Practicality came first.
Leila Hicks majored in French and economics. Bill Andresen received a doctorate and taught biology at Missouri Western State University.
Retirement afforded them the option of a more creative collegiate route. Mr. Andresen, 74, took up woodworking and ceramics. He also took a guitar class. Ms. Hicks, 74, made the rounds through every art class that Missouri Western offered, print making and graphic design. She received a Bachelor of Fine Arts.
“When I got the degree, I thought maybe I would do something with it, but it’s more fun taking classes than working,” she says.
Ms. Hicks guesses she’s taken more than 300 hours of continuing education courses at Missouri Western, but long ago she quit keeping track. Mr. Andresen has taken classes for 12 years.
Cost isn’t an issue for them. The Missouri Department of Higher Education offers a college tuition exemption for ages 65 and older, so long as the adults satisfy admission requirements to the university. Missouri Western offers the tuition-free program starting at age 60. Under both the state and Missouri Western’s program, courses cannot be taken for credit, and the students still are required to pay for additional course fees.
This semester, Ms. Hicks and Mr. Andresen are auditing assistant professor David Harris’ ceramics class, a personal favorite of theirs.
Ceramics attracts a lot of non-traditional students, what Missouri Western terms any student who doesn’t come to the university out of high school.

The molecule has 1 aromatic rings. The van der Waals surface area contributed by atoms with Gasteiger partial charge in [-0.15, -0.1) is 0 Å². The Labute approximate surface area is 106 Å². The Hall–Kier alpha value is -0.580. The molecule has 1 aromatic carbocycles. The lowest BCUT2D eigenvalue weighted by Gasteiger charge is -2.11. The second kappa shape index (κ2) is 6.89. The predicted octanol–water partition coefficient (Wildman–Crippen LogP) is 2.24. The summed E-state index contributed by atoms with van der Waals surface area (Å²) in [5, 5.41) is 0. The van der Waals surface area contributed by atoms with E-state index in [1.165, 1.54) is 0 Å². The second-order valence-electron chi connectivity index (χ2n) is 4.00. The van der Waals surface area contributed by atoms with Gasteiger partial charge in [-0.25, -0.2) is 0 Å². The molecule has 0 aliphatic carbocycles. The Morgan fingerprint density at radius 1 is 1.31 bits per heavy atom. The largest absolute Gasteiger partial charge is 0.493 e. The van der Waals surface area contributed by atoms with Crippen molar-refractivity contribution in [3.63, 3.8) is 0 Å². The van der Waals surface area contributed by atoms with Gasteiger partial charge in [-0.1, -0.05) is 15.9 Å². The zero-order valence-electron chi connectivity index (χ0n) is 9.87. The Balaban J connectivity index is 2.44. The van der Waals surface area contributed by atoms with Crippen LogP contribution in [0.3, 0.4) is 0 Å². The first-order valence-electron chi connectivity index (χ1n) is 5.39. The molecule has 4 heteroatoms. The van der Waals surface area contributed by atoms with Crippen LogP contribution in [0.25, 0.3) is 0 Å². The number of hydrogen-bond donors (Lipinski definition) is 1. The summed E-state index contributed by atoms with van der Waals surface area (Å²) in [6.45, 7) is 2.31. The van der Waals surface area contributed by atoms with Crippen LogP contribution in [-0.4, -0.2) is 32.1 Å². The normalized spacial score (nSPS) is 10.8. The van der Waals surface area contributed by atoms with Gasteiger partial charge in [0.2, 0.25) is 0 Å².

“Maybe it has something to do with the clay being so malleable,” Mr. Harris says. “When you touch it, it responds, and I think people like that.”
Jane Travis, 54, also takes Mr. Harris’ class. Ms. Travis discovered ceramics when she was going through a rough time in her life. Quaker Oats paid for her to do graphic design, but the work didn’t suit her. She tried out ceramics and immediately took to the medium. Centering the clay on the wheel proved to be very relaxing, she says.
On a Tuesday morning, Ms. Travis, Ms. Hicks and Mr. Andresen cluster around the potting wheels while Mr. Harris works with a handful of his younger students at the work tables.
All three wear old jeans and T-shirts because even under semi-expert hands, clay splatters. Mr. Andresen puts on a potter’s apron, a concession he’s only made recently after years of clay-caked clothing.
Ms. Hicks and Ms. Travis have potting wheels at home, but they choose to work on their projects in the classroom. They swap ideas about techniques. Even if they try to imitate one another, Ms. Travis says their works turn out differently.
“Do you ever have to change the opening?” Mr. Andresen asks, as he folds his squat pot back into a mound of clay.
“Only all the time,” Ms. Travis laughs.
She gets up from the wheel and walks over to the drying shelf to demonstrate. She holds up a mug she made and shows him the uneven rim.
Dr. Allison Sauls, the head of the art department, cites sharing of ideas as a big bonus to having an age range in the department. The older students bring in life experience that just-out-of-high-school students don’t have. They’re able to mentor them in a different way than the teachers can, she says.
And even though Mr. Andresen and Ms. Hicks are taking classes that maybe aren’t as practical as their initial studies, there’s still a lot of tangible rewards. Mr. Harris encourages his students to submit works to art competitions. Ms. Hicks is working on a collection of miniature teapots for a contest sponsored by Orton Industrial Pyrometrics. The department also holds art shows where students can price their work and see how much it sells for.
More importantly, there’s the self-satisfaction, the ability to make something you can hold, that’s why both Mr. Andresen and Ms. Hicks say they’ll keep coming to class as long as they’re able.
“People who make things with their hands are the luckiest people in the world. This is one of the most satisfying things you can do,” Ms. Hicks says.
Jennifer Gordon can be reached at firstname.lastname@example.org. Follow her on Twitter: @jjgordon.